Here's one of those quick bread recipes that pops out of my folder when I see burstingly fresh zucchini at the produce stand. It's adapted from a recipe that's been passed around in my family as 'Doris Fenton's Zucchini Bread' for donkey's years and so, when I lightened up the oil and tweaked the quantities to suit, it only seemed fair to carry on the name.
Makes 2 loaves
3 large eggs
2 cups sugar
½ cup canola oil
½ cup apple juice
1½ teaspoons vanilla
2 ¾ cups all-purpose flour (see note)
1½ teaspoons cinnamon
2 ¼ teaspoons baking soda
1½ teaspoons salt
¼ teaspoons baking powder
3 cups grated fresh zucchini, loosely packed, about 1 pound (see note)
Note: If the zucchini is not fresh - either days old in the fridge or store bought - decrease the flour to 2 ½ cups. Zucchini fresh off the vine has more moisture. To grate zucchini cut in thirds and put through the cheese grater of your food processor.
- Set rack in center of oven and preheat oven to 375º.
- Using a flat beater, beat eggs until frothy. Beat in the sugar. Add oil, apple juice and vanilla and beat until thick and lemon colored.
- Mix together the flour, cinnamon, baking soda, salt and baking powder in a bowl. Add along with the zucchini to the egg and oil mixture and beat until blended.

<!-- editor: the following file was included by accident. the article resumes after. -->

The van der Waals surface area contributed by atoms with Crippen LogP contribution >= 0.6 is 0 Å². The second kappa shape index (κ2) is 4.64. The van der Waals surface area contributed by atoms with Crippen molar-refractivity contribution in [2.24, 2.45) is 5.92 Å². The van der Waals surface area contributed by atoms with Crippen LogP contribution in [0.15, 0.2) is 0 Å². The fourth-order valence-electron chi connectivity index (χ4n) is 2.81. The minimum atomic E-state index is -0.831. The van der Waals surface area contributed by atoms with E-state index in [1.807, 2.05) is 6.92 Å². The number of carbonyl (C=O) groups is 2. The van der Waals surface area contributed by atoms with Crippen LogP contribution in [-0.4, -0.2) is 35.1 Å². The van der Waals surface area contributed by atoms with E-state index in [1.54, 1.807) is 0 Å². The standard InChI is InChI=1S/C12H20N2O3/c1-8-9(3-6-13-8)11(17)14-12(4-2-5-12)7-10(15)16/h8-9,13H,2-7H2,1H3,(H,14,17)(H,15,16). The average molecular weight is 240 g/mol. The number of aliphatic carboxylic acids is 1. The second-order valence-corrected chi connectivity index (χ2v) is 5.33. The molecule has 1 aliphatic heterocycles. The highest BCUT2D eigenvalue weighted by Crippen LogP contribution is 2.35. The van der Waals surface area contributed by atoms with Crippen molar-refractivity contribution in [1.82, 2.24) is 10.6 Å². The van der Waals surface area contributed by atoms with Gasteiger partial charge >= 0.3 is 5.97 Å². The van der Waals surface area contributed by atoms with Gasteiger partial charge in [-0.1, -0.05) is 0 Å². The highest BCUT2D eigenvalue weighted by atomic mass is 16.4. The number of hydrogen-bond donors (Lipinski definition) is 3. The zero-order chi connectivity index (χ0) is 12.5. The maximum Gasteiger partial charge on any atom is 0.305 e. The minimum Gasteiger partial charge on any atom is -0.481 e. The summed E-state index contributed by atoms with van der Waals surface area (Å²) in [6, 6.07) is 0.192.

- Pour evenly into 2 buttered and lightly floured glass loaf pans.
- Bake for 10 minutes at 375º. Lower heat to 350º degrees and bake for 1 hour longer. The loaves should have a dark skin with splits along the top, and a toothpick inserted into one of the splits should be nearly clean, with no batter buildup.
- Cool in pans on rack for 15 minutes. Gently remove from pans, using a sharp knife if necessary, and then cool for an hour or more before serving.
Freezing note: Make this zucchini bread now, when the zucchini is at its most flavorful, and freeze some for later. Wrap half loaves tightly in plastic, label and freeze in loaf bag. It's great months later when thawed for a feast!
For original blog, please go to www.wsoodfiredkitchen.com or search for 'Sortachef'
Copyright 2010 by Don Hogeland